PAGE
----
According to World Bank and IMF data published by Mays-Moussi, Gambia is the third most indebted country in sub Saharan Africa in 2016 after Eritrea and Cape Verde. By relating public debt to GDP (a measure of the national wealth of a country at a point in time), Gambia’s public debt is now 97% of GDP the third highest in Africa. The highest is Eritrea 126%, then Cape Verde with 122%.
The other 7 countries ranked in the top 10 African countries most indebted in 2016 according to the report published on 13 May 2016, are: São Tomé and Príncipe (92%), Congo (79%), Ghana (74%), Malawi (73%), Angola (70%) and Seychelles (65%). As for our neighboring countries Senegal, Guinea, Guinea Bissau and Mali, their debt ratios in 2016 are 57%, 48%, 48% and 35% respectively. With Gambia’s public debt at 97%, it is two times as high as our neighbors Mali, Guinea and Guinea Bissau.
Conversely, the countries whose debt levels are lowest are Nigeria (13%), Botswana (16%), DR Congo and Swaziland (20%), Equatorial Guinea (25%) and the Comoros (29%). Mali with (35%) is among the 10 top sub-Saharan African countries with the lowest debt ratio.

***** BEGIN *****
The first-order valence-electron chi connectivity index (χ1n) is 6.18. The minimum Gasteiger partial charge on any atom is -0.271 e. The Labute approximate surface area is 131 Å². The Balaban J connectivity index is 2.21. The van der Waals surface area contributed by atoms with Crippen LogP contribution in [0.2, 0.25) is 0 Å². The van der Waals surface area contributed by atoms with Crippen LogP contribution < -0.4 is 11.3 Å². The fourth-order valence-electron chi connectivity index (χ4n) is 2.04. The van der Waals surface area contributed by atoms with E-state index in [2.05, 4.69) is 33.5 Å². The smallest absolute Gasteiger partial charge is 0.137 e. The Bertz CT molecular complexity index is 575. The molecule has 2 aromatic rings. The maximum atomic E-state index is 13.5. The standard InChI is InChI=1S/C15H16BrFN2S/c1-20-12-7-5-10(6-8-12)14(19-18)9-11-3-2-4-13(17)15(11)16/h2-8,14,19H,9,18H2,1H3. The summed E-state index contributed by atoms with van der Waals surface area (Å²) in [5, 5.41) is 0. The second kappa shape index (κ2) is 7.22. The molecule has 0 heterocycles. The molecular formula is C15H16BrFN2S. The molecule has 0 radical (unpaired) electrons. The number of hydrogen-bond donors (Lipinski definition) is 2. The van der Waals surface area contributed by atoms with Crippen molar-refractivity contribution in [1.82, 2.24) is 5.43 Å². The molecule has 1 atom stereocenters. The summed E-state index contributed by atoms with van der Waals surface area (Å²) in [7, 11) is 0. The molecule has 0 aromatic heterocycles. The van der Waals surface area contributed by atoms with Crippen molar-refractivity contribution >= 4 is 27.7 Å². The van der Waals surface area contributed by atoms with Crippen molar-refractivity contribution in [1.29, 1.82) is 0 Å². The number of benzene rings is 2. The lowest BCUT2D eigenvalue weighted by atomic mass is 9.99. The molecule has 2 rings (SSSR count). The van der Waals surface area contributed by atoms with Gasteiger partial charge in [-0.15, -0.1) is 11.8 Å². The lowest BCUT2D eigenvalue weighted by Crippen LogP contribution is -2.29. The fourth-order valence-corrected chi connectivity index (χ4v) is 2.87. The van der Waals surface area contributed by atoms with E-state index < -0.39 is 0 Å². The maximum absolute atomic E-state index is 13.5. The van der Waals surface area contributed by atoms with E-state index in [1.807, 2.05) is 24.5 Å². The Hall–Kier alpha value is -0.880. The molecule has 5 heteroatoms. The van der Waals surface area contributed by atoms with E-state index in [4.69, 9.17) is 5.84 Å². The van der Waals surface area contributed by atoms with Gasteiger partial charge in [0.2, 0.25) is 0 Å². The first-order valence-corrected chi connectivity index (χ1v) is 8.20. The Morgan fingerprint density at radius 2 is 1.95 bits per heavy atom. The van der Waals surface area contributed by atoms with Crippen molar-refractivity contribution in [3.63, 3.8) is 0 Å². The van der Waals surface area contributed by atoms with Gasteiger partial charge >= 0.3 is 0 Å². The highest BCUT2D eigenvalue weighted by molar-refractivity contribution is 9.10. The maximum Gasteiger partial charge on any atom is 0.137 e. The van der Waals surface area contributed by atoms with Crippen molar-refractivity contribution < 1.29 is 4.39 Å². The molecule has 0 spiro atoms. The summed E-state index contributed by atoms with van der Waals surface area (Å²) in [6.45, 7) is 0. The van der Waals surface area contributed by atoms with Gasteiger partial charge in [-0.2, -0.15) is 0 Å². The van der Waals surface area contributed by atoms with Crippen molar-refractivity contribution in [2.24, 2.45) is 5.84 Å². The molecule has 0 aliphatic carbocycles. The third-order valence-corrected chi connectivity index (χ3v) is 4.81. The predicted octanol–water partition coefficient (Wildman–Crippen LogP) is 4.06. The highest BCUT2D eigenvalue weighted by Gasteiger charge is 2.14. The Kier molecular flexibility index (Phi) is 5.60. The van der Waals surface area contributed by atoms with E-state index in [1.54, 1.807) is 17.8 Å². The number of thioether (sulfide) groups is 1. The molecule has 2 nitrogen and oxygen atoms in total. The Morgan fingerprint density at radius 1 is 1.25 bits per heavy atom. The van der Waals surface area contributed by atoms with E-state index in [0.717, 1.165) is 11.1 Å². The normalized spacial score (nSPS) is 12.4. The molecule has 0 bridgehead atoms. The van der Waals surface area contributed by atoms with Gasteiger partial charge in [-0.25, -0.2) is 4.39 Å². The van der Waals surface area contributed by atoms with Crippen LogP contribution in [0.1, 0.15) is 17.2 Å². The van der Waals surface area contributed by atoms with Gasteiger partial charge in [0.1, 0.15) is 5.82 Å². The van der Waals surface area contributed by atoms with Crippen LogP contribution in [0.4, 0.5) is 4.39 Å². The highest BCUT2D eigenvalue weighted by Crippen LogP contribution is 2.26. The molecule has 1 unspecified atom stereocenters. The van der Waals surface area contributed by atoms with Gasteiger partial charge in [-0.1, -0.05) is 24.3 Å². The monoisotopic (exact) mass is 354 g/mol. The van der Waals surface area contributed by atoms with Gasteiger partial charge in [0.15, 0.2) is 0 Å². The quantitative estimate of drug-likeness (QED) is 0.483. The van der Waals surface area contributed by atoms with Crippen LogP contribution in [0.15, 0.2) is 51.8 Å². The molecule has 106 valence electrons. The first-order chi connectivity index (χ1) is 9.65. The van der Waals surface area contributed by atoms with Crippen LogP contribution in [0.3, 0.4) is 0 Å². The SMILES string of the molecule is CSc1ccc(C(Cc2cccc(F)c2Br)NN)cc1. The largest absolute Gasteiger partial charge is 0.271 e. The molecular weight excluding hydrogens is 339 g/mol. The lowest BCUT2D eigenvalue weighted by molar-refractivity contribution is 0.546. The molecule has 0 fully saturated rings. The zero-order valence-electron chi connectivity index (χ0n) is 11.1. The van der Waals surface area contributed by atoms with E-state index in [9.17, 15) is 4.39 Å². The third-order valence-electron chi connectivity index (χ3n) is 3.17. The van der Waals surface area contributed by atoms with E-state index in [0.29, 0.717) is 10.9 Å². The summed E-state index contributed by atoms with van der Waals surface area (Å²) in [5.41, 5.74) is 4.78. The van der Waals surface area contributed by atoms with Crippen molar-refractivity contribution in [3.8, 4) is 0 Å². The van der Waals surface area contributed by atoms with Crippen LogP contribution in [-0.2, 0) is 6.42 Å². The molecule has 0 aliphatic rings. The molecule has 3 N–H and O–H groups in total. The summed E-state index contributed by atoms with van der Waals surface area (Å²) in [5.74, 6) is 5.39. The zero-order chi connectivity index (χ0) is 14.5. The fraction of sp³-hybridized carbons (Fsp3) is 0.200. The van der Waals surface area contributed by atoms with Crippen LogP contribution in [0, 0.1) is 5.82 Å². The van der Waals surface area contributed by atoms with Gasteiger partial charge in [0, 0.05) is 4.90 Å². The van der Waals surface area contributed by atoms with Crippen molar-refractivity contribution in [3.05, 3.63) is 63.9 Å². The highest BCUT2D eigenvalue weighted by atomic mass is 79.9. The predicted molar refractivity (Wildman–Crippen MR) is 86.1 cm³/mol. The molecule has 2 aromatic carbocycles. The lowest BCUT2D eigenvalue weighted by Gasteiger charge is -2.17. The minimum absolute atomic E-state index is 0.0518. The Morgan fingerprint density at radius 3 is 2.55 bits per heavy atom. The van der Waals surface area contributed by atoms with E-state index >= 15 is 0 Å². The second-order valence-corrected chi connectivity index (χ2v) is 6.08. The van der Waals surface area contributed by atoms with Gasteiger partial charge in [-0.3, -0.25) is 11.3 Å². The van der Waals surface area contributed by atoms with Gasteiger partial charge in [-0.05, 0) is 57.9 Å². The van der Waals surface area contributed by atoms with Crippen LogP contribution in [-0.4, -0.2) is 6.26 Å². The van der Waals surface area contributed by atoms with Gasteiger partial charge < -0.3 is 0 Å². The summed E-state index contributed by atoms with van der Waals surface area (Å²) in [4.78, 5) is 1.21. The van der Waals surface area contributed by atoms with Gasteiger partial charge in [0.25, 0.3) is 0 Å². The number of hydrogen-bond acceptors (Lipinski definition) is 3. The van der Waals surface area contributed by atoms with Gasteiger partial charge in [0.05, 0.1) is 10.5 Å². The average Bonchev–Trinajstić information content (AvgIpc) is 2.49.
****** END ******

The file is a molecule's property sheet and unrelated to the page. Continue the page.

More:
The table confirms that Gambia remains severely indebted even after the IMF disbursement of $10 million under the Rapid Credit Facility last year when the country was placed under a Staff-Monitored program. From 2009 to 2014 the debt-to-GDP ratio increased by 18 percentage points, more than all other countries in sub-Saharan Africa. Now 97%, it is the third highest in the region and with no end to the border crisis with Senegal and the repeatedly massive borrowing of this government, it is likely to increase further thanks to the mismanagement of the country’s finances that has pushed the economy over the edge.
A rule of thumb favored by the IMF suggests that a country’s debt is unsustainable when the government is devoting 20% of its revenue to paying back debts. In 2014, the Gambia devoted 23% of revenue to debt-service when the debt-to GDP ratio was 80%, this time it can go up to 33% if adequate measures are not taken (like cutting down illegal spending) to close the revenue shortfalls as a result of the anticipated fall in tourism revenues and the severe impact the border closure could have on the 2016 GRA’s targeted revenues.
Sadly, the biggest private group of companies, the KGI Group, was never included in the annual GRA awards of best tax payers in the country. Are all these Kanilai group of companies honoring their tax obligations? It is illegal to operate a business doing all sorts of things including exporting sands, cashew nuts, timber, and tannery accruing massive profits without paying taxes. A leader should lead by example. Where is zero-tolerance for corruption?
The year 2016 is going to be a defining year for Gambians as the country’s financial difficulties is expected to worsen. Words pay no Debts!